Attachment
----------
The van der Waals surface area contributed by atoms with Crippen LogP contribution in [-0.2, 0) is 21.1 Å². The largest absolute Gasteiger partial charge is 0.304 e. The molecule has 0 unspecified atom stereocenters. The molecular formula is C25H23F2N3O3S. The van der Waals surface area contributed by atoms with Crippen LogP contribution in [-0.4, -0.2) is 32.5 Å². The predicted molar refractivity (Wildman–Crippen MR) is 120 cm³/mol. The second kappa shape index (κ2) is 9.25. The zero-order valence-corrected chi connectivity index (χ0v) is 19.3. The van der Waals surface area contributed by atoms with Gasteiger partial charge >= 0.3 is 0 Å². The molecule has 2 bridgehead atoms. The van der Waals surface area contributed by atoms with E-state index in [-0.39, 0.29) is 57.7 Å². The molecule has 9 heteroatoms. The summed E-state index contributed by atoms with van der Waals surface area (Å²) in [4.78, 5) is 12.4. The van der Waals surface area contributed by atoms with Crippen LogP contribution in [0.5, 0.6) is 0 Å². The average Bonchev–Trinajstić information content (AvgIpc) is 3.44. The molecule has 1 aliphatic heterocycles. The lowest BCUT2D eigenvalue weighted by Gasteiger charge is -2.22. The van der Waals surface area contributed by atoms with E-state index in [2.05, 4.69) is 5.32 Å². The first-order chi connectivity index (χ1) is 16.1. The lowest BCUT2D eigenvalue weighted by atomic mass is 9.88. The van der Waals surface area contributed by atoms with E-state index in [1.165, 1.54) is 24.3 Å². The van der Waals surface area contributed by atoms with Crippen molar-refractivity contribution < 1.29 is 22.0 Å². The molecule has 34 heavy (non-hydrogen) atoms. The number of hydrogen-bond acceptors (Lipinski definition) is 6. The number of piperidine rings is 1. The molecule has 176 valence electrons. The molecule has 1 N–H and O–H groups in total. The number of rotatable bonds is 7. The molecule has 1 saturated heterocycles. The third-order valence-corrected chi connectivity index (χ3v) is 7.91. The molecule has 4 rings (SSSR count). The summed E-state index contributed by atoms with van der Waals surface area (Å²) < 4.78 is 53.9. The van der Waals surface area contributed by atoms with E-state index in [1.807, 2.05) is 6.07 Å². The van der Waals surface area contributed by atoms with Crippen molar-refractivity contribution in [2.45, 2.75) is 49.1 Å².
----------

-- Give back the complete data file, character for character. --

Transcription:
The van der Waals surface area contributed by atoms with Crippen LogP contribution in [-0.2, 0) is 21.1 Å². The largest absolute Gasteiger partial charge is 0.304 e. The molecule has 0 unspecified atom stereocenters. The molecular formula is C25H23F2N3O3S. The van der Waals surface area contributed by atoms with Crippen LogP contribution in [-0.4, -0.2) is 32.5 Å². The predicted molar refractivity (Wildman–Crippen MR) is 120 cm³/mol. The second kappa shape index (κ2) is 9.25. The zero-order valence-corrected chi connectivity index (χ0v) is 19.3. The van der Waals surface area contributed by atoms with Gasteiger partial charge >= 0.3 is 0 Å². The molecule has 2 bridgehead atoms. The van der Waals surface area contributed by atoms with E-state index in [-0.39, 0.29) is 57.7 Å². The molecule has 9 heteroatoms. The summed E-state index contributed by atoms with van der Waals surface area (Å²) in [4.78, 5) is 12.4. The van der Waals surface area contributed by atoms with Crippen LogP contribution in [0.5, 0.6) is 0 Å². The average Bonchev–Trinajstić information content (AvgIpc) is 3.44. The molecule has 1 aliphatic heterocycles. The lowest BCUT2D eigenvalue weighted by Gasteiger charge is -2.22. The van der Waals surface area contributed by atoms with E-state index in [2.05, 4.69) is 5.32 Å². The first-order chi connectivity index (χ1) is 16.1. The lowest BCUT2D eigenvalue weighted by atomic mass is 9.88. The van der Waals surface area contributed by atoms with E-state index in [1.165, 1.54) is 24.3 Å². The van der Waals surface area contributed by atoms with Crippen molar-refractivity contribution < 1.29 is 22.0 Å². The molecule has 34 heavy (non-hydrogen) atoms. The number of hydrogen-bond acceptors (Lipinski definition) is 6. The number of piperidine rings is 1. The molecule has 176 valence electrons. The molecule has 1 N–H and O–H groups in total. The number of rotatable bonds is 7. The molecule has 1 saturated heterocycles. The third-order valence-corrected chi connectivity index (χ3v) is 7.91. The molecule has 4 rings (SSSR count). The summed E-state index contributed by atoms with van der Waals surface area (Å²) < 4.78 is 53.9. The van der Waals surface area contributed by atoms with E-state index in [1.807, 2.05) is 6.07 Å². The van der Waals surface area contributed by atoms with Crippen molar-refractivity contribution in [2.45, 2.75) is 49.1 Å².